Recent grad Daniel Trostli, E’12, who majored in mechanical engineering, and Julian Jung, fifth-year entrepreneurship major.
For Trostli, a degree in mechanical engineering and a 2009 co-op at robot-design firm iRobot. For Jung, a degree in entrepreneurship and two co-ops selling properties at Hodara Real Estate Group, America’s first student-run real estate brokerage firm.
A high-tech cigarette case, dubbed “Layla,” that supports smokers in their effort to quit smoking. An infrared sensor records the number of cigarettes removed from the pack, and when. The data are sent to a computer or mobile device, where smokers can see not only how often they smoke, but also how much cash they’re dropping on cigarettes. The program also provides personalized stats to boost awareness about health risks, as well as motivational tips and a savings tracker.
“Northeastern is an incredible environment for emerging entrepreneurs. As students and alumni, the impact we make can be magnificent, as long as we have direction and passion.” —Julian Jung
The Life of Layla:
2012—The First Year
3/24: The Idea is Born
At the weekend-long “Engineers for the Greater Good” hackathon—sponsored annually by Northeastern’s student-run Entrepreneurship Club (also the host of the Husky Innovation Challenge and the Pitch-A-thon)—Trostli and Jung team up to act on Trostli’s lingering idea: turn Jung’s effort to quit smoking into a viable business. With the help of a 3-D printer, they develop a working prototype. Their pitch presentation wins them $500.
4/10: Layla Gets a Cash Infusion
Hot off their hackathon win, Jung and Trostli apply for—and win—$2,500 in prototype funding from IDEA, Northeastern’s venture accelerator, a student-run, interdisciplinary organization that is now part of the new Northeastern University Center for Entrepreneurship Education (NUCEE). NUCEE also helps alumni develop entrepreneurial skils and knowledge through exclusive startup boot camps.
6/23: Networking, East Coast
Layla is entered in AngelHack Boston, a 48-hour software- development competition, where Trostli and Jung sync up with three developers, including Ian Oo, a fourth-year computer science major at Northeastern. With a fully functioning prototype in both software and hardware, Layla places third.
7/12: Networking, West Coast
Trostli and Jung win a trip to San Francisco for the national AngelHack finals. The two pounce on the opportunity to tour AOL and Google headquarters, visit tech incubators, and network with healthcare innovation professionals. Layla doesn’t place, but the project catches the eye of several interested investors.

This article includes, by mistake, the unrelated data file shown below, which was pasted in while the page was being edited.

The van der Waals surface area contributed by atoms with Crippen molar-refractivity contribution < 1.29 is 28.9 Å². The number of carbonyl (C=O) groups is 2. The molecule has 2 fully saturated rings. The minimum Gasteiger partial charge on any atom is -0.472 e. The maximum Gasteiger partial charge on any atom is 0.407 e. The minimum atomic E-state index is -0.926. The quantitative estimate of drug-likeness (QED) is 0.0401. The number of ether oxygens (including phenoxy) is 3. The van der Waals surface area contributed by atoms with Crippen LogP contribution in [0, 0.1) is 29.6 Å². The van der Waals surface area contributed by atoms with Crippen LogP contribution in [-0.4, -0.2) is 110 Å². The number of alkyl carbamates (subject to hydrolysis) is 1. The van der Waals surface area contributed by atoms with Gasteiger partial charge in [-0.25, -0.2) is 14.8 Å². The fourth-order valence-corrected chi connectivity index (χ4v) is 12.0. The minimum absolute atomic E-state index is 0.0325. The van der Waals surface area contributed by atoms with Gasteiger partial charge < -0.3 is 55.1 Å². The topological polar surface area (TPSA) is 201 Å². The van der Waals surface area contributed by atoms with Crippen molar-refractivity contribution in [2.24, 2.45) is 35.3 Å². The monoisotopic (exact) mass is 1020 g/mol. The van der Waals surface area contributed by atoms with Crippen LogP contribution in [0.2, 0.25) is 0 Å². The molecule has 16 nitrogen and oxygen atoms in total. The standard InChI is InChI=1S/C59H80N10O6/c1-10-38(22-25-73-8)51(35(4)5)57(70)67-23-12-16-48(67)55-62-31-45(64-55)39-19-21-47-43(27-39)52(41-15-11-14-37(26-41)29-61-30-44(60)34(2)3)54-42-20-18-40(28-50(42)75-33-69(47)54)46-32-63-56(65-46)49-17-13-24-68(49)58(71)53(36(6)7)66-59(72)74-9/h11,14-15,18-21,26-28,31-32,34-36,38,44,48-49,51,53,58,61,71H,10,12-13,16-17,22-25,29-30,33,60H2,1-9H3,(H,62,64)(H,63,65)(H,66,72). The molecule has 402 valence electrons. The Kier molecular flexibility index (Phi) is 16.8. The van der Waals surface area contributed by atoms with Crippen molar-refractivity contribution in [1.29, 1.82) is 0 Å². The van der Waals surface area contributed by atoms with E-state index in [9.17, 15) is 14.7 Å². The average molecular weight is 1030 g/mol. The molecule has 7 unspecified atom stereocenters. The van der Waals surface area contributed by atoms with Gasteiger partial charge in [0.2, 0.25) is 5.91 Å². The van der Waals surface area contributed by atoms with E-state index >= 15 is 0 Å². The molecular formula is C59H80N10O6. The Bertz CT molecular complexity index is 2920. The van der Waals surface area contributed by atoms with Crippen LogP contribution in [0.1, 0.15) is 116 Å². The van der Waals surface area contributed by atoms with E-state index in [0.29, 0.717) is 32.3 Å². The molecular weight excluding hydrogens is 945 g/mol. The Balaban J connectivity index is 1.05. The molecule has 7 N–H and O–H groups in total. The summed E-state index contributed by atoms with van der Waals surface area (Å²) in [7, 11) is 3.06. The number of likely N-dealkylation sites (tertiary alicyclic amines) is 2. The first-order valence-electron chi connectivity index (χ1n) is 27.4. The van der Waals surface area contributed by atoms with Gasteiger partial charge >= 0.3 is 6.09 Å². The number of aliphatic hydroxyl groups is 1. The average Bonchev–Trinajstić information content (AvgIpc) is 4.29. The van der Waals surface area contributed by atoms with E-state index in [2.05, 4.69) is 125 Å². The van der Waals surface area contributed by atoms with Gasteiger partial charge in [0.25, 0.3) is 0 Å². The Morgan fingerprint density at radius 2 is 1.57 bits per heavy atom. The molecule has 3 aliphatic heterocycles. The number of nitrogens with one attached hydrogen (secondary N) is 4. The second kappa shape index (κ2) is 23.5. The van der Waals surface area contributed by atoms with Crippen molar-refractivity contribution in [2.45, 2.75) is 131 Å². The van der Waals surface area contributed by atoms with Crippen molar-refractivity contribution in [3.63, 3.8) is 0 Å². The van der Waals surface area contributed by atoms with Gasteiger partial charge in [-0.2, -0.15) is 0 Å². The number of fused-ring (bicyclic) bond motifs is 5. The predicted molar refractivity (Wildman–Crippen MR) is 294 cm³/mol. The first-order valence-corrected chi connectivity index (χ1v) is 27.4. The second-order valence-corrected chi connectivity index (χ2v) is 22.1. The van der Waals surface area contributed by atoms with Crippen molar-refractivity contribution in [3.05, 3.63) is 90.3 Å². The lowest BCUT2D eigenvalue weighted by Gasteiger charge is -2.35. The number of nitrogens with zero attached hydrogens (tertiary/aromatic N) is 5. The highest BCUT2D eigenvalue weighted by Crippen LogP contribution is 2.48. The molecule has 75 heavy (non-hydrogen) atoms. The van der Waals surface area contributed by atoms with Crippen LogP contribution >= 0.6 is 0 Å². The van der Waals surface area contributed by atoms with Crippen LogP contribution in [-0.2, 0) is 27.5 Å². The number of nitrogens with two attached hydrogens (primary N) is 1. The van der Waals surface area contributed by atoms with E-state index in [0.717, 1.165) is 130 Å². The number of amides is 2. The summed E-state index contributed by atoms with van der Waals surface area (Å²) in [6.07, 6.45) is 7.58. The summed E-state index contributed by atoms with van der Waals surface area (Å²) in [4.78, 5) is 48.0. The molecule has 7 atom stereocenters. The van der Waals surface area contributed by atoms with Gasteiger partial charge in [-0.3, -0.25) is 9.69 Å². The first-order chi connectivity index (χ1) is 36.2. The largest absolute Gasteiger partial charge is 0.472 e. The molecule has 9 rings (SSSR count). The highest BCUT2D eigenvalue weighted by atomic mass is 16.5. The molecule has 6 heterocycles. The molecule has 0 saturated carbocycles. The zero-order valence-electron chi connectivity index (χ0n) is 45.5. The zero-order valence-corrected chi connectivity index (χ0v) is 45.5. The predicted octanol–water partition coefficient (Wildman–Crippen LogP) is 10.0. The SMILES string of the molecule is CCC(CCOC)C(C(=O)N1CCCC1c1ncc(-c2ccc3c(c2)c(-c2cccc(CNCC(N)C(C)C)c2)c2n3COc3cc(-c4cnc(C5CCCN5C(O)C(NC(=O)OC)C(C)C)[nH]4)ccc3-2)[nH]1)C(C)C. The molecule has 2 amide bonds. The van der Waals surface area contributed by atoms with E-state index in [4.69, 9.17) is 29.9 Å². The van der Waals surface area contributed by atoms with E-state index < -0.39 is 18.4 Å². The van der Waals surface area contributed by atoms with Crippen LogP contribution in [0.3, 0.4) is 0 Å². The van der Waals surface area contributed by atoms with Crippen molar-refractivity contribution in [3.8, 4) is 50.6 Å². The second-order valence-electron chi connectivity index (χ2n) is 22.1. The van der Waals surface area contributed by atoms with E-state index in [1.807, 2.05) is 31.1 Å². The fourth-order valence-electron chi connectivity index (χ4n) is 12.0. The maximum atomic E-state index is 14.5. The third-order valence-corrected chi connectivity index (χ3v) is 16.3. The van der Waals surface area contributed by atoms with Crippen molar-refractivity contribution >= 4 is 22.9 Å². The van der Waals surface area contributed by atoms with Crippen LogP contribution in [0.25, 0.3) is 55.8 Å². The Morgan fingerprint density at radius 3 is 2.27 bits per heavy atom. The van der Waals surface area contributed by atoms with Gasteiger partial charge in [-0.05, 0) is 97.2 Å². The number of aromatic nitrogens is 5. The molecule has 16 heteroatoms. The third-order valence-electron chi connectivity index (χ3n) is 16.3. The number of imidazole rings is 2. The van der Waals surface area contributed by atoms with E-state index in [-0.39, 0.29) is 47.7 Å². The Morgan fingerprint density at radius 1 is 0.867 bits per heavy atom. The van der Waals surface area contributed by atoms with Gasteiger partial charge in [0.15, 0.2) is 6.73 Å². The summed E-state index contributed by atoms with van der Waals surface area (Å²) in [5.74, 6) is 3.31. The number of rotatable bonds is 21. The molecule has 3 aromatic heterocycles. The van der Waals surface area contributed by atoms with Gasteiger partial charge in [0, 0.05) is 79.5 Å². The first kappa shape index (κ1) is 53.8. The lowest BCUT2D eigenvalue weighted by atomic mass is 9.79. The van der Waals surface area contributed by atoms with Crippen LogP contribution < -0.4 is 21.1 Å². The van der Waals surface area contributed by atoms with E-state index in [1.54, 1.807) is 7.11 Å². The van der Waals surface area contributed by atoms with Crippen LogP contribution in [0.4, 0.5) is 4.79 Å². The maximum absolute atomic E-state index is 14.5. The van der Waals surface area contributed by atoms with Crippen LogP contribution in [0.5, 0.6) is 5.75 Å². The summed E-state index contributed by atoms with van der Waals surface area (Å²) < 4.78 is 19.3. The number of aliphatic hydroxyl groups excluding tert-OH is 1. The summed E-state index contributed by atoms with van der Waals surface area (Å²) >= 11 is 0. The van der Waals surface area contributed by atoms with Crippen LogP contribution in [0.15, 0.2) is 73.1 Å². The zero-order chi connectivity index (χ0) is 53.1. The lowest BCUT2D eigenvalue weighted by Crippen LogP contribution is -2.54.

7/18: Getting Gap Funding
With the help of their experienced IDEA coach, Ethan Bagley, ME’10, founder and CEO of social-media company USpin and a High-Tech MBA student, Trostli and Jung apply for and receive $5,175 in IDEA gap funding. The grant goes toward the process of customer validation: pinpointing the perfect design and price point for the product, and determining if people will buy and use it.
8/8: Gathering Market Research
The two entrepreneurs interview dozens of Boston smokers to gather feedback on their idea. They glean insight about ideal demographics and consider alternative packaging for the product (for example, an electronic cigarette lighter instead of a case). Several smokers surveyed are so enthusiastic that they offer up their credit card for preorders.
Today: Looking Forward to a Long Life
Jung and Trostli continue to test, research, and perfect their ideas—for Layla and other ventures. Their overall goal: to improve lives by making people more aware of their everyday choices.
Why the Name Layla?
The product’s name has a personal story. When Jung returned from visiting friends in Panama, he brought back lots of happy memories—and a smoking habit. Eager to quit, he enlisted the help of a woman who worked at his favorite neighborhood convenience store. Her name, as you might guess: Layla.
Over several weeks, Layla doled out fewer and fewer cigarettes from the packs Jung bought, while reminding him of smoking’s negative impact on his health—and wallet.
The system worked. Jung was able to quit in three months, and the name Layla, for him, became synonymous with motivation.
Other Northeastern entrepreneurs explain their ventures at Global Entrepreneurship Week.